Bernie Sanders wins Indiana

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Sanders Wins Indiana;
Plans to Remain in the Race

| published May 4, 2016 |

By R. Alan Clanton, Thursday Review editor

Though Democratic front-runner Hillary Clinton has already pivoted toward the general election—defining the campaign in terms of differences between her positions on the issues and those of the Republican presumed-nominee, businessman Donald Trump—Vermont Senator Bernie Sanders has other ideas.

His win in Indiana came as an upset to Clinton’s goal of sealing the deal with Democratic voters and moving directly into a conversation with voters about the differences between the GOP and the Democratic Party.

Sanders scored a major win in Indiana on Tuesday by grabbing nearly 53% of the votes in a state where Clinton once lead by as much as 10%. His Hoosier State victory may infuse energy into his campaign, which was seen as beginning to lose momentum in recent days. The Indiana win will also likely spark an infusion of cash into his coffers ahead of contests in several Western states where Sanders is expected to perform better. Though Sanders trails Clinton in the all-important state of California, which votes in early June, he has proven he is resilient and able to pull off occasional upsets in key />
But Clinton may be unfazed at this point by Sanders’ surprise win in the Hoosier State. With roughly 2,200 delegate pledged or committed to her candidacy—as of Wednesday—the former First Lady and former U.S. Senator is now within striking distance of the nomination. To score a win at the Democratic National Convention on the first ballot, Clinton will need 1,383 delegates.

Sanders currently controls about 1401 delegates, meaning he trails Clinton but roughly 800 delegates. But Sanders says he is not interested in the hard math at work among the pledged delegates, and insists that his path to the nomination may also include convincing dozens, if not hundreds, of so-called super-delegates to switch their loyalties and vote for him this summer instead. Clinton’s total shrinks relative to Sanders’ total when the loyalty of those super-delegates is subtracted from the equation, and brings Clinton and Sanders to within 300 delegates of each other.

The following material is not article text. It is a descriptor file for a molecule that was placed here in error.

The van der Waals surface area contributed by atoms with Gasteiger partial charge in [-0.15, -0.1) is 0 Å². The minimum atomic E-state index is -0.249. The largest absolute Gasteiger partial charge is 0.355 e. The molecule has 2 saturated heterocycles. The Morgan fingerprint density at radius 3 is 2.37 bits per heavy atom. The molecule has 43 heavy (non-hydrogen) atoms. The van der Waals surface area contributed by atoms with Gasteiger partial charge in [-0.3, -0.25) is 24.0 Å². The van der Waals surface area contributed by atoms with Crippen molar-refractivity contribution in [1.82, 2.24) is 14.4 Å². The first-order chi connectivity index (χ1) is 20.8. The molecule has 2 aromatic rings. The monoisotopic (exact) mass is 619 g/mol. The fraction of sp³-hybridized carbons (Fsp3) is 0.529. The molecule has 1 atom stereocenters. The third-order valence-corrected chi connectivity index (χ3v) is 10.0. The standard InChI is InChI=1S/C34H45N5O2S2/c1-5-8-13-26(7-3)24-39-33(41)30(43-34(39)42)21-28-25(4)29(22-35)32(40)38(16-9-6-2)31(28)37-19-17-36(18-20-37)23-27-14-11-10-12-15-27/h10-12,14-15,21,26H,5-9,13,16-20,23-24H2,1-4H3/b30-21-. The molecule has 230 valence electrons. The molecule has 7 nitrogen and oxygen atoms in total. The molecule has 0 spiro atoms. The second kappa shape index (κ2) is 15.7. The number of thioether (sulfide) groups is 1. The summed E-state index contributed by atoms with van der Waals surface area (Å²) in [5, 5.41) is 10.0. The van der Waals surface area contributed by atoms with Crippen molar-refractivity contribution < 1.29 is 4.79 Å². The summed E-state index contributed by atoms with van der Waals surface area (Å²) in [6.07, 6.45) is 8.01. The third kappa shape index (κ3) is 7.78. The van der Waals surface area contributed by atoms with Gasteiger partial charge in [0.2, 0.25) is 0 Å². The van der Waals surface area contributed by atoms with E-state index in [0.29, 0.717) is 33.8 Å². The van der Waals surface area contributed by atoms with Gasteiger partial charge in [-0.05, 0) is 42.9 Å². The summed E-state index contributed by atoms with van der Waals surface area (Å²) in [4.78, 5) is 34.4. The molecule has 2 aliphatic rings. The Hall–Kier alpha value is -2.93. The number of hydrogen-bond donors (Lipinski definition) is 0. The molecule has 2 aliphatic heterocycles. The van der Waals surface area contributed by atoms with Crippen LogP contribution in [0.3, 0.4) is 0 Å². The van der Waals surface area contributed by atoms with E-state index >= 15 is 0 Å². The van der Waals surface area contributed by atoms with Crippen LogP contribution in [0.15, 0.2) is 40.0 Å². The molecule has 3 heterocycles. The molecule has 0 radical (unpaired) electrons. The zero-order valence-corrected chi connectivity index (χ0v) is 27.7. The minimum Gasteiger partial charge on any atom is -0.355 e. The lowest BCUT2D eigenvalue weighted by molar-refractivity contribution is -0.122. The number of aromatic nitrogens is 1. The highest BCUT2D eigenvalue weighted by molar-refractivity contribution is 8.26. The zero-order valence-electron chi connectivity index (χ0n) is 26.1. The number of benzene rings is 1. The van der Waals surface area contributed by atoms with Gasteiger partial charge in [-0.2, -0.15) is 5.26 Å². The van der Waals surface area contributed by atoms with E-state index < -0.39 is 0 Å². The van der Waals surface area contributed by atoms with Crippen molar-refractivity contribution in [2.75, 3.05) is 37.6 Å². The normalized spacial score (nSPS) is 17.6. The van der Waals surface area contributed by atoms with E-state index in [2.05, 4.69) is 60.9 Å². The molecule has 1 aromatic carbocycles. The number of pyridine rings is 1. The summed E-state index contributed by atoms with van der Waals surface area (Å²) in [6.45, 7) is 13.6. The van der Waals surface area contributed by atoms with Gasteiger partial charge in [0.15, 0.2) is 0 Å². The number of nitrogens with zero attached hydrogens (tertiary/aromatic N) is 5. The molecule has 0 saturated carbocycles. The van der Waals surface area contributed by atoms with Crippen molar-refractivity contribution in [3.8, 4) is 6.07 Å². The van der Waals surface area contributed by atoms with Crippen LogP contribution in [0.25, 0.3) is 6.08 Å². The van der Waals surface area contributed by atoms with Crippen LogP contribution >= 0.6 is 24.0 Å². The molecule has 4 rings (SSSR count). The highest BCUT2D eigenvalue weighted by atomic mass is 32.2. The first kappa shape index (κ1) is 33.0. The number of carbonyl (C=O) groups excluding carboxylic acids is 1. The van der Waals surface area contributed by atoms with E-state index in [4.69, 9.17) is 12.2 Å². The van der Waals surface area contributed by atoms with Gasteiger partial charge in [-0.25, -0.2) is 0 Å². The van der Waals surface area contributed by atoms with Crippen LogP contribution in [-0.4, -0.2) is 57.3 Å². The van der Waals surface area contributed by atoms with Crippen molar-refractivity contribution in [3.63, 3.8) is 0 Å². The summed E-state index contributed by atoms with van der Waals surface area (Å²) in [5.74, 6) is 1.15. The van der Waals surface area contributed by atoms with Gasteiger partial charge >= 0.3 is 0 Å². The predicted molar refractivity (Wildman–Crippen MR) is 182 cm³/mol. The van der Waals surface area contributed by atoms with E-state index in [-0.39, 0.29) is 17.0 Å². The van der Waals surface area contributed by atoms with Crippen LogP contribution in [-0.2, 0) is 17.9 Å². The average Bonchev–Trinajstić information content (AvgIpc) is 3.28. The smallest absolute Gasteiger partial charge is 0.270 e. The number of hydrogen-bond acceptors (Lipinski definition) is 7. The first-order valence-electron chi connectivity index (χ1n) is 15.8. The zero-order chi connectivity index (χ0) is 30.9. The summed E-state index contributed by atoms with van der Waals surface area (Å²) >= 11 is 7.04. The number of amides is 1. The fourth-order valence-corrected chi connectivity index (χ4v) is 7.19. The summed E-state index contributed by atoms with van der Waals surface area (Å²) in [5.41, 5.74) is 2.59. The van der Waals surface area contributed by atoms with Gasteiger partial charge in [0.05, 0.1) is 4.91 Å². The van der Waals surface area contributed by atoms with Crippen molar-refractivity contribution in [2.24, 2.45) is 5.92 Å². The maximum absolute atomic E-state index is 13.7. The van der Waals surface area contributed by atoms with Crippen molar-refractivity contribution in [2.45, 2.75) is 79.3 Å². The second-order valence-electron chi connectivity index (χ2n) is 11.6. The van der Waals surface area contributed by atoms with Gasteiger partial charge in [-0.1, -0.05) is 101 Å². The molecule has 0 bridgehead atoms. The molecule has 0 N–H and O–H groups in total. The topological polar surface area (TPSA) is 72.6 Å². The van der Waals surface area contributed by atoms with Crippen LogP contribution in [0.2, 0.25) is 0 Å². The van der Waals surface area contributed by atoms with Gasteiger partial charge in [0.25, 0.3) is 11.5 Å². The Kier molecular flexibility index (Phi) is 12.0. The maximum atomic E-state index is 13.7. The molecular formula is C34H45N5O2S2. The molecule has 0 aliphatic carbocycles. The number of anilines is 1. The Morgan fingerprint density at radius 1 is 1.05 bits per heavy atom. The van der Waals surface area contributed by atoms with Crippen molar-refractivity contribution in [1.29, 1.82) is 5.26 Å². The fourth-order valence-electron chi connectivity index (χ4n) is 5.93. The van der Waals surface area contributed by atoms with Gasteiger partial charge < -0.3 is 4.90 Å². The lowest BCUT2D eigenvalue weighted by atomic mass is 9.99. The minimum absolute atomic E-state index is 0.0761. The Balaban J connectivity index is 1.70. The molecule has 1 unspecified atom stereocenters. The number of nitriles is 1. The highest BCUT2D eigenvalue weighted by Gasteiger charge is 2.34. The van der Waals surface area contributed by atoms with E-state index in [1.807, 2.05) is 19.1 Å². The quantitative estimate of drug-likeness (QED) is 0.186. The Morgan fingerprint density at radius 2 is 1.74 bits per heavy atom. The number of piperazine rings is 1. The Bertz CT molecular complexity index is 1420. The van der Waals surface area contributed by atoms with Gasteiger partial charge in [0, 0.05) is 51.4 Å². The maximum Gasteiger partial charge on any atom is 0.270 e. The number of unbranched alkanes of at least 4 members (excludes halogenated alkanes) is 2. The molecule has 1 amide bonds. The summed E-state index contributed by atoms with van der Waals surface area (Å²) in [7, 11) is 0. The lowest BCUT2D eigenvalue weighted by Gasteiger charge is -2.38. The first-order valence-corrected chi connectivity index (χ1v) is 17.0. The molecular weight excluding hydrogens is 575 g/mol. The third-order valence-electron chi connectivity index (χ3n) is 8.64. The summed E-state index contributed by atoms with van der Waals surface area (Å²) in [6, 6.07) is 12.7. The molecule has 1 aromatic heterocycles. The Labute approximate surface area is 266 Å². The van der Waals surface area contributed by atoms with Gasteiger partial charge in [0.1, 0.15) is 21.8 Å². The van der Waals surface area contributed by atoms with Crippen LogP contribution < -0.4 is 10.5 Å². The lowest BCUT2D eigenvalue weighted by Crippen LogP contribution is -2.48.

For that reason, Sanders says the race is still wide open. He says he intends to take his campaign message all the way to the convention. The Vermont Senator also points to those super-delegates as evidence that the Democratic Party has rigged the system in Clinton’s favor: Clinton’s super-delegate commitments number 520, compared to Sanders’ more modest 39.

For Democrats, the race in Indiana remained tight and too-close-to-call until hours after the last Hoosiers cast their votes. Early returns showed Clinton with a slight lead, but as the night wore on Sanders’ took the lead.

Clinton leads in several states where primaries and caucuses have yet to be held. But Sanders continues not only to draw exceedingly large crowds, but he also has a habit of forcing substantial movement in polls coming into some contests. Though he is not expected to win in New Jersey on June 7, he could take the lead in several other June contests, including New Mexico, North Dakota and South Dakota.

Sanders has resumed much of his line of attack on Clinton, telling audiences that she is too beholden to Wall Street and corporate interests to be deemed a true progressive, and that her foreign policy skills are fraught with missteps, including her decision to support the Iraq War in 2003-2004.

Related Thursday Review articles:

Battle in Brooklyn: Brass Knuckles and Brutal Punches; R. Alan Clanton; Thursday Review; April 15, 2016.

Sanders Wins in Wyoming; Keith H. Roberts; Thursday Review; April 10, 2016.